A growing number of desperate homebuyers across China withhold mortgage payments on unfinished projects, worsening fears of financial contagion in the country’s troubled real estate sector. Celebrities Jet Li and Zhang Yimou are eager to sell their properties. Investors are dumping China’s banking and real estate stocks and corporate bonds issued by property developers.

The escalating crisis engulfing China’s property sector is now affecting the country’s middle class, posing a threat to social stability.

Chinese banks, already grappling with challenges from liquidity stress among developers, now have to brace for homebuyer defaults.

According to Griffin Chan, Citigroup Inc. analyst, the contagion is spreading to banks. Non-performing loans triggered by the wave of mortgage payment snubs could reach as much as $83 billion, about 1.4% of the outstanding mortgage balance.

Betty Wang, ANZ’s senior China economist, said, “What concerns us is if more home buyers cease payment, the spreading trend will not only threaten the health of the financial system but also create social issues amid the current economic downturn.”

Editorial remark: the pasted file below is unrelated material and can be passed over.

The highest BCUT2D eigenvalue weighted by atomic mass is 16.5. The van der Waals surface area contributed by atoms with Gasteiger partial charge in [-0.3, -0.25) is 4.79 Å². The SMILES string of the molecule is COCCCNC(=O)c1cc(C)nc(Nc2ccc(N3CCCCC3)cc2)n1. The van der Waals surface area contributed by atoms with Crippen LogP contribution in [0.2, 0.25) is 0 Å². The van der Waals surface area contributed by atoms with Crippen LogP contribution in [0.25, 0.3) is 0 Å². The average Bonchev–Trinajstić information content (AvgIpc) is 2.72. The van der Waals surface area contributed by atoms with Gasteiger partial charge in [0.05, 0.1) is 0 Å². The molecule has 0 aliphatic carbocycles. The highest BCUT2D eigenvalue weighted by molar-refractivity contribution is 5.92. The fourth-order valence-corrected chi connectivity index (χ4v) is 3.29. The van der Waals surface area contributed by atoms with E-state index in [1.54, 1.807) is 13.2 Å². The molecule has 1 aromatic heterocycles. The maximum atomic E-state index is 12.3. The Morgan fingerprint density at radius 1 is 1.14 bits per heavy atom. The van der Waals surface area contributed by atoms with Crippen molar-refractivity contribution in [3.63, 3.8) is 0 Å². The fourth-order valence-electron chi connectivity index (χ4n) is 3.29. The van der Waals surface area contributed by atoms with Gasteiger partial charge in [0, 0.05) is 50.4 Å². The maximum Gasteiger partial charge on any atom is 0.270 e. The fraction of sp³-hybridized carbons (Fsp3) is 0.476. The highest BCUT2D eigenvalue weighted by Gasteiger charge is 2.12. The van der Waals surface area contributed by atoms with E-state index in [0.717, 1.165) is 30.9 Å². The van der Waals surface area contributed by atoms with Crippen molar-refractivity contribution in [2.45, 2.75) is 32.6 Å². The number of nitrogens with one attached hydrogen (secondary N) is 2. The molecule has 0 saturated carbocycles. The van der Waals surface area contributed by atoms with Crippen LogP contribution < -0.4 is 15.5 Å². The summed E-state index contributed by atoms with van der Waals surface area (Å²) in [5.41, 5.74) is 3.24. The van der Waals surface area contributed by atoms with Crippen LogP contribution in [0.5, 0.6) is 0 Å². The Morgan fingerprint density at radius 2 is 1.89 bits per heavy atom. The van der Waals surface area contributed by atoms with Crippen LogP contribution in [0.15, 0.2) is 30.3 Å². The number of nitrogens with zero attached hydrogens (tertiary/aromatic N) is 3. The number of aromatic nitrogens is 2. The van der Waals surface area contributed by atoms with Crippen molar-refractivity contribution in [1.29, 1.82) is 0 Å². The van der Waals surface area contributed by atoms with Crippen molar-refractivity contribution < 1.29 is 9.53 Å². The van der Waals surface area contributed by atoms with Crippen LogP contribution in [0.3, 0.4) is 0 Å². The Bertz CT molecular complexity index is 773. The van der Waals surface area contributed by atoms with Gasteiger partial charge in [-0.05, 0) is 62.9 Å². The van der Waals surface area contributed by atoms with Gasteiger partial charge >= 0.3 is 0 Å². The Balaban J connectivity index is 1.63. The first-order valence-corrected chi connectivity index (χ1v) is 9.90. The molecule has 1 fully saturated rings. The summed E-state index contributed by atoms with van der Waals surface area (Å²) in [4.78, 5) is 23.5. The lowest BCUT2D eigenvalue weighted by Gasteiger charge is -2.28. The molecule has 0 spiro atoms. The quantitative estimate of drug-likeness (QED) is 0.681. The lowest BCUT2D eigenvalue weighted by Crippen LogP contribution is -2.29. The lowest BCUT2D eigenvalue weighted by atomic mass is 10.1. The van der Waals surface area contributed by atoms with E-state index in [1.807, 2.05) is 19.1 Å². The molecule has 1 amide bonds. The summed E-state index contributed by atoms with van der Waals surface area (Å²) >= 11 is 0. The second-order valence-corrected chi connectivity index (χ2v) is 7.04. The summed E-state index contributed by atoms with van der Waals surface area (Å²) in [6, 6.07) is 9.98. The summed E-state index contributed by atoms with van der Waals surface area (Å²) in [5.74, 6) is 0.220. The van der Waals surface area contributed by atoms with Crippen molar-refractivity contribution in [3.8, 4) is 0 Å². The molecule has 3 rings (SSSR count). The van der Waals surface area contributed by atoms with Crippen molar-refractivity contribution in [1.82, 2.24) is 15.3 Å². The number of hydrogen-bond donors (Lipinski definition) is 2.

Current affairs commentator, Qin Peng, stressed the issue with China’s housing pre-sale system. Property developers can borrow money from banks to buy land from the regime for housing projects. They then can pre-sale houses to collect money from the public. Banks will benefit not only from becoming developers’ lenders but also from selling mortgages to homebuyers. The regime gets its share from collecting taxes and selling land. It is down to homebuyers’ risk of stalled construction and low housing quality.

He believes the suspension of loans will spread nationwide, “There is a thunderstorm in the banking system. Although the suspension of loans will affect the credit of the owners, many people are so poor that they don’t care anymore.”

On July 11, nine Chinese Hong Kong-listed companies were kicked out of the Hong Kong Hang Seng Index, of which eight were real estate stocks. The movement, which appears to be gaining traction, threatens to kill a nascent property sector recovery and could trigger regime intervention.

The Ministry of Housing and Urban-Rural Development met with financial regulators and major banks this week to discuss the mortgage boycotts, Bloomberg News reported Thursday.

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